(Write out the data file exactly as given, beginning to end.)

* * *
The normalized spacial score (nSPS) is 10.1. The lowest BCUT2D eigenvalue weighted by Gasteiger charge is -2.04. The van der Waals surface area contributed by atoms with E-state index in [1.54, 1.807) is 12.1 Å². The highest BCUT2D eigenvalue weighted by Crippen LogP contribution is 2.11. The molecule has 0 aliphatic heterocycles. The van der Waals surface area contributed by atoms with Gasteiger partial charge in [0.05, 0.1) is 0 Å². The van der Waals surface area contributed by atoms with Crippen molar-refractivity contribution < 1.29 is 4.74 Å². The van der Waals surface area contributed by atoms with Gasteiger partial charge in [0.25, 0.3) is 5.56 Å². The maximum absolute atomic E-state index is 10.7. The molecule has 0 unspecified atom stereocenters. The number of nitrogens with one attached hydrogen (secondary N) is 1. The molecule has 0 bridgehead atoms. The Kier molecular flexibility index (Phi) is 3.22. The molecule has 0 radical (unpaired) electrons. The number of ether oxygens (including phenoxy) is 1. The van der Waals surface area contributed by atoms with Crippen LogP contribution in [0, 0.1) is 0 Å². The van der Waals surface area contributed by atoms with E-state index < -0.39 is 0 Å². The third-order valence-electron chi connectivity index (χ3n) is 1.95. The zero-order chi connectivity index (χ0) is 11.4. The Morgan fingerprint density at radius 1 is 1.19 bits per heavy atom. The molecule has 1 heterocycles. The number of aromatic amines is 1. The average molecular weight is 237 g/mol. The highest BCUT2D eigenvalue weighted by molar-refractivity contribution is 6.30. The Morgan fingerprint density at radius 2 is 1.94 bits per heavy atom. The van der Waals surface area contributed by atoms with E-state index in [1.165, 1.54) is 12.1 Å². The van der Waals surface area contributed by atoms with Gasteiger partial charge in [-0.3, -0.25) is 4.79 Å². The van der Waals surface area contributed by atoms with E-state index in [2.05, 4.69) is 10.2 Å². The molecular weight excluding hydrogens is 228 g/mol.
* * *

The normalized spacial score (nSPS) is 10.1. The lowest BCUT2D eigenvalue weighted by Gasteiger charge is -2.04. The van der Waals surface area contributed by atoms with E-state index in [1.54, 1.807) is 12.1 Å². The highest BCUT2D eigenvalue weighted by Crippen LogP contribution is 2.11. The molecule has 0 aliphatic heterocycles. The van der Waals surface area contributed by atoms with Gasteiger partial charge in [0.05, 0.1) is 0 Å². The van der Waals surface area contributed by atoms with Crippen molar-refractivity contribution < 1.29 is 4.74 Å². The van der Waals surface area contributed by atoms with Gasteiger partial charge in [0.25, 0.3) is 5.56 Å². The maximum absolute atomic E-state index is 10.7. The molecule has 0 unspecified atom stereocenters. The number of nitrogens with one attached hydrogen (secondary N) is 1. The molecule has 0 bridgehead atoms. The Kier molecular flexibility index (Phi) is 3.22. The molecule has 0 radical (unpaired) electrons. The number of ether oxygens (including phenoxy) is 1. The van der Waals surface area contributed by atoms with Crippen LogP contribution in [0, 0.1) is 0 Å². The van der Waals surface area contributed by atoms with E-state index < -0.39 is 0 Å². The third-order valence-electron chi connectivity index (χ3n) is 1.95. The zero-order chi connectivity index (χ0) is 11.4. The Morgan fingerprint density at radius 1 is 1.19 bits per heavy atom. The molecule has 1 heterocycles. The number of aromatic amines is 1. The average molecular weight is 237 g/mol. The highest BCUT2D eigenvalue weighted by molar-refractivity contribution is 6.30. The Morgan fingerprint density at radius 2 is 1.94 bits per heavy atom. The van der Waals surface area contributed by atoms with E-state index in [1.165, 1.54) is 12.1 Å². The van der Waals surface area contributed by atoms with Gasteiger partial charge in [-0.3, -0.25) is 4.79 Å². The van der Waals surface area contributed by atoms with E-state index in [2.05, 4.69) is 10.2 Å². The molecular weight excluding hydrogens is 228 g/mol.